The midterm elections may be over, but the race for leadership of the Republican Party of Florida is just heating up among a thickening field of candidates.
And despite some high-powered endorsements, the sitting chairman faces a battle in her bid to stay in command of the party.
The interest and anticipation make for a perfect setting for a debate scheduled later this week among announced candidates.
A week after winning a second term, Gov. Rick Scott threw his weight behind Leslie Dougher for re-election as state party chairman. But the governor’s backing did little to solidify Dougher as frontrunner. Instead, a stream of candidates is lining up to challenge Dougher, who is hoping to capitalize on Republicans’ successful showing in the midterm elections.
Included in the list of challengers is Martin County’s Eric Miller, who lost to Dougher by a thinner-than-expected margin in the May election. That contest was held to replace Lenny Curry, who stepped down as party chairman to pursue a mayoral bid in Jacksonville.
Miller announced his run in an email early last week. He promises “responsible reform,” touting the slogan, “It’s our party, and your choice!”
State Rep. Blaise Ingoglia, now serving as the party’s vice chairman, has also announced his candidacy, promising to make the party more of a “team effort.”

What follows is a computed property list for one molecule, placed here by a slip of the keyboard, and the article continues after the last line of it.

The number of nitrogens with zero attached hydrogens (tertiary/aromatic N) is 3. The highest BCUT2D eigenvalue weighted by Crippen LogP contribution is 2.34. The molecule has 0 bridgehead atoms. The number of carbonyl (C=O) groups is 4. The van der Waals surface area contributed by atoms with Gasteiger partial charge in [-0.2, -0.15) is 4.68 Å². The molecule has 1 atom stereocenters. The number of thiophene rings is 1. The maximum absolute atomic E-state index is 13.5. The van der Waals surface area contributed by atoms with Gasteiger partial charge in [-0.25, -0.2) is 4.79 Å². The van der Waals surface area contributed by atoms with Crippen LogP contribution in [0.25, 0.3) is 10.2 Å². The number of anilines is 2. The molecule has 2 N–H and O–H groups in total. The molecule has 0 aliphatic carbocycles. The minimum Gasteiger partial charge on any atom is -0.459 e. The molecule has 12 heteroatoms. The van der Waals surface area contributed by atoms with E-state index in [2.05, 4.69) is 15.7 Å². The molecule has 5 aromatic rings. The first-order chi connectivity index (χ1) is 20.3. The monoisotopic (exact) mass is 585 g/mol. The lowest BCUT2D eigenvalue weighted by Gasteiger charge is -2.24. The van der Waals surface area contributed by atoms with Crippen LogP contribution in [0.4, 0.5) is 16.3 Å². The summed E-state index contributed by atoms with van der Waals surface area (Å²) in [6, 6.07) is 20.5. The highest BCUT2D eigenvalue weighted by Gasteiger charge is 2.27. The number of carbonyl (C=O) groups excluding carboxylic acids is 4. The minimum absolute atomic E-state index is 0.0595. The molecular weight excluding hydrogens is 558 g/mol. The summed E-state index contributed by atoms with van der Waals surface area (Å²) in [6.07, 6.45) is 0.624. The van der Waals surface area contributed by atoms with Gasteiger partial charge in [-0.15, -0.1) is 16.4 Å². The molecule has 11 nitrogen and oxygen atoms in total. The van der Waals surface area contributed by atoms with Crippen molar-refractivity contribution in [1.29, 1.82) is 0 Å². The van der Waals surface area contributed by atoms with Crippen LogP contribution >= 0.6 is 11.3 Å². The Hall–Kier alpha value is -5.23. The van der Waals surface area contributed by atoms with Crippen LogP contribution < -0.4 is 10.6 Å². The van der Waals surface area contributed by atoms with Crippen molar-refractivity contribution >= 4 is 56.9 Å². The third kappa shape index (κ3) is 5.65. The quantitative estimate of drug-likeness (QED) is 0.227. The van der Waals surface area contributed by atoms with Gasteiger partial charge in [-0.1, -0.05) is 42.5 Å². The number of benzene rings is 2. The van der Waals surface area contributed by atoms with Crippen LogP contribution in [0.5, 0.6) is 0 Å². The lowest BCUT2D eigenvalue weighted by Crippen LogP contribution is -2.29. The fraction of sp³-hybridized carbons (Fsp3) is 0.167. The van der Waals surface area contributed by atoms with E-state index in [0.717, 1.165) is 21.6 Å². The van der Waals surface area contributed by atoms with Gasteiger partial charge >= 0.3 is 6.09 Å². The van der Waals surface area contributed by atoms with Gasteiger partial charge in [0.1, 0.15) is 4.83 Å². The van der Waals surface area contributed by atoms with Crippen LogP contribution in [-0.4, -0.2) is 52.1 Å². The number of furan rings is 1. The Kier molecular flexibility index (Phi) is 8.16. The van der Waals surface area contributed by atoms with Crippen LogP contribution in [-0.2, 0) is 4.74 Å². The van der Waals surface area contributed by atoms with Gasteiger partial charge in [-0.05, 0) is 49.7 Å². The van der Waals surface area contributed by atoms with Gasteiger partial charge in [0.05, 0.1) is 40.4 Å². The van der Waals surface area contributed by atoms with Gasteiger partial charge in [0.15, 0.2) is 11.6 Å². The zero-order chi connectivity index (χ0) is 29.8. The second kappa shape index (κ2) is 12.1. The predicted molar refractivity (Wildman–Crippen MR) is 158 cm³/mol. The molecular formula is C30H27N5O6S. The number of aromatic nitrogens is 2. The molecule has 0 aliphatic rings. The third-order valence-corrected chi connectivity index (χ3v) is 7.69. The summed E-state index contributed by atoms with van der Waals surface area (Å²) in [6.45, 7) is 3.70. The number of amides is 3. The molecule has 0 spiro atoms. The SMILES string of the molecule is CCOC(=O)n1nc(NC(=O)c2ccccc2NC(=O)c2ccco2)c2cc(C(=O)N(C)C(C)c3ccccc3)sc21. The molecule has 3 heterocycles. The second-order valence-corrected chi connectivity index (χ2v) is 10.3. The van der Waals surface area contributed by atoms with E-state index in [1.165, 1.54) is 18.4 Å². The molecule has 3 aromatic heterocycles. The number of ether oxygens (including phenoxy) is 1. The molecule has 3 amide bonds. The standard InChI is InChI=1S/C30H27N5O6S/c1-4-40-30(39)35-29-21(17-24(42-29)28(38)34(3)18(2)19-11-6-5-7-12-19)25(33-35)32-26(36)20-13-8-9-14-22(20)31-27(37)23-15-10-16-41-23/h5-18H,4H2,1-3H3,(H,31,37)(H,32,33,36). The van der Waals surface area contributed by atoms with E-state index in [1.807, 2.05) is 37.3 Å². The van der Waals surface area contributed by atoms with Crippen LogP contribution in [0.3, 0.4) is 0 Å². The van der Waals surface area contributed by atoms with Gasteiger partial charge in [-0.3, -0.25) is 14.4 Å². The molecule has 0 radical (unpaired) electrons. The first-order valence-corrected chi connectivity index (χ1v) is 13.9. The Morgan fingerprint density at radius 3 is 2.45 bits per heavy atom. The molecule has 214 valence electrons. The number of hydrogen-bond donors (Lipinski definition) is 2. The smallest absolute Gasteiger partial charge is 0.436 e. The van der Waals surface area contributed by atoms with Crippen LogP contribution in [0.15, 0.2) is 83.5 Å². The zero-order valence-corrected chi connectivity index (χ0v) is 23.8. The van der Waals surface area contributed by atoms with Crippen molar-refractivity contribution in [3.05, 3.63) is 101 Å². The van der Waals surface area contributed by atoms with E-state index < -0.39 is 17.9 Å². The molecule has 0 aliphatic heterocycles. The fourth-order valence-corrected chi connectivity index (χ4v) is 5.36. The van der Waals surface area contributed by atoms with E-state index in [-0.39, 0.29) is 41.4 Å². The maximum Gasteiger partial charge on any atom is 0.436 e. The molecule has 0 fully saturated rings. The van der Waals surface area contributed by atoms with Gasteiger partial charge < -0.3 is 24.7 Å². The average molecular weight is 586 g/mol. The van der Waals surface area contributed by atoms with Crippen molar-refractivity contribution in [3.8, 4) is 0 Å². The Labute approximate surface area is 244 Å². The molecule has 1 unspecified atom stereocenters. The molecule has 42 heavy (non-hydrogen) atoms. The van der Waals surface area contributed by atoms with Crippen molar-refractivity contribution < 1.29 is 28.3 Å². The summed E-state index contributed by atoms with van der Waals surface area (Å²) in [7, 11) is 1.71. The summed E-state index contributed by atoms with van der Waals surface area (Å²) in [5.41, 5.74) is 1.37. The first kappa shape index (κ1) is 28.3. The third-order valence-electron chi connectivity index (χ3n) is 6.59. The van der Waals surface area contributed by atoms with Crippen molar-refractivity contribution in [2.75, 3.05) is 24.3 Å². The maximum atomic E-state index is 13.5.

“With the upcoming Presidential Election, we have many challenges ahead of us, and we must be ready,” he wrote in an email. “In order to regain the White House, we must win Florida, and it’s up to us, the grassroots, to deliver that win.
In an email sent Friday, another potential candidate, former state Rep. Kurt Kelly, spoke of the “opportunity to choose our leaders,” promising to make an announcement in a few days on “the future of our party.”
“As Republicans we do well to remember that all we have as a people is balanced in the hands of those who serve us,” Kelly wrote. “It must always be our goal to work tirelessly to elect those who serve with principles, values and virtue.”
With the slate of candidates still evolving and no shoo-in poised for certain victory, the upcoming “RPOF Chair Debate” promises to be a lively and informative affair, allowing announced candidates to make their pitch at the quarterly meeting Friday in Tampa. The event is expected to stir interest from other challengers to come forward in the next few days.
The debate may be broadcast online, but those details are still being worked out.
The chairman election will be held at the annual meeting in January.
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